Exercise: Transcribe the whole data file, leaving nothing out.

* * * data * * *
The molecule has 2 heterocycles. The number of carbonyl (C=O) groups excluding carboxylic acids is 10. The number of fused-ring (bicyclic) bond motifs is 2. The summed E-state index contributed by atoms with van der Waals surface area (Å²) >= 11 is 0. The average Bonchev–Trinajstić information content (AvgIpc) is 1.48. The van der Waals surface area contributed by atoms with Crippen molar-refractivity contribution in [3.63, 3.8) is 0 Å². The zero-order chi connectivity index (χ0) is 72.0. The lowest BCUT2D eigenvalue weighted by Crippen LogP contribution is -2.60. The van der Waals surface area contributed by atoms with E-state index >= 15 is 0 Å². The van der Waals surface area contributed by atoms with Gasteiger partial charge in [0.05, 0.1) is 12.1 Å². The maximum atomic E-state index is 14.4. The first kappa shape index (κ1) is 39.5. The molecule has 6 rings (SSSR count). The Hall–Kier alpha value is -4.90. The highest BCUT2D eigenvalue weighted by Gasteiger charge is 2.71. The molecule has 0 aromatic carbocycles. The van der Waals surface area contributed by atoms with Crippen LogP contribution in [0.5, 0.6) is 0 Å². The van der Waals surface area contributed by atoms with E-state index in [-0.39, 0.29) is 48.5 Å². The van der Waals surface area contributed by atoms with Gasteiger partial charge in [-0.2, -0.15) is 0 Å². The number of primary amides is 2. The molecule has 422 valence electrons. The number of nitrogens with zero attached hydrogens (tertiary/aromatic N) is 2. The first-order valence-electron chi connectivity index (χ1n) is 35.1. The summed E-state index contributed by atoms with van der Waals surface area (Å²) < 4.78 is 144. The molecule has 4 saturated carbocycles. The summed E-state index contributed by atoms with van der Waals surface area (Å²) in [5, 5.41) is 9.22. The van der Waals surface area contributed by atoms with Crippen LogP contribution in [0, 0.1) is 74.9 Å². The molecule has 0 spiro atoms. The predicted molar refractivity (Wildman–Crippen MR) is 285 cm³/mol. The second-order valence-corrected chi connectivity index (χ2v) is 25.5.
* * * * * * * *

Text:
The molecule has 2 heterocycles. The number of carbonyl (C=O) groups excluding carboxylic acids is 10. The number of fused-ring (bicyclic) bond motifs is 2. The summed E-state index contributed by atoms with van der Waals surface area (Å²) >= 11 is 0. The average Bonchev–Trinajstić information content (AvgIpc) is 1.48. The van der Waals surface area contributed by atoms with Crippen molar-refractivity contribution in [3.63, 3.8) is 0 Å². The zero-order chi connectivity index (χ0) is 72.0. The lowest BCUT2D eigenvalue weighted by Crippen LogP contribution is -2.60. The van der Waals surface area contributed by atoms with E-state index >= 15 is 0 Å². The van der Waals surface area contributed by atoms with Gasteiger partial charge in [0.05, 0.1) is 12.1 Å². The maximum atomic E-state index is 14.4. The first kappa shape index (κ1) is 39.5. The molecule has 6 rings (SSSR count). The Hall–Kier alpha value is -4.90. The highest BCUT2D eigenvalue weighted by Gasteiger charge is 2.71. The molecule has 0 aromatic carbocycles. The van der Waals surface area contributed by atoms with Crippen LogP contribution in [0.5, 0.6) is 0 Å². The van der Waals surface area contributed by atoms with E-state index in [-0.39, 0.29) is 48.5 Å². The van der Waals surface area contributed by atoms with Gasteiger partial charge in [-0.2, -0.15) is 0 Å². The number of primary amides is 2. The molecule has 422 valence electrons. The number of nitrogens with zero attached hydrogens (tertiary/aromatic N) is 2. The first-order valence-electron chi connectivity index (χ1n) is 35.1. The summed E-state index contributed by atoms with van der Waals surface area (Å²) < 4.78 is 144. The molecule has 4 saturated carbocycles. The summed E-state index contributed by atoms with van der Waals surface area (Å²) in [5, 5.41) is 9.22. The van der Waals surface area contributed by atoms with Crippen LogP contribution in [0, 0.1) is 74.9 Å². The molecule has 0 spiro atoms. The predicted molar refractivity (Wildman–Crippen MR) is 285 cm³/mol. The second-order valence-corrected chi connectivity index (χ2v) is 25.5.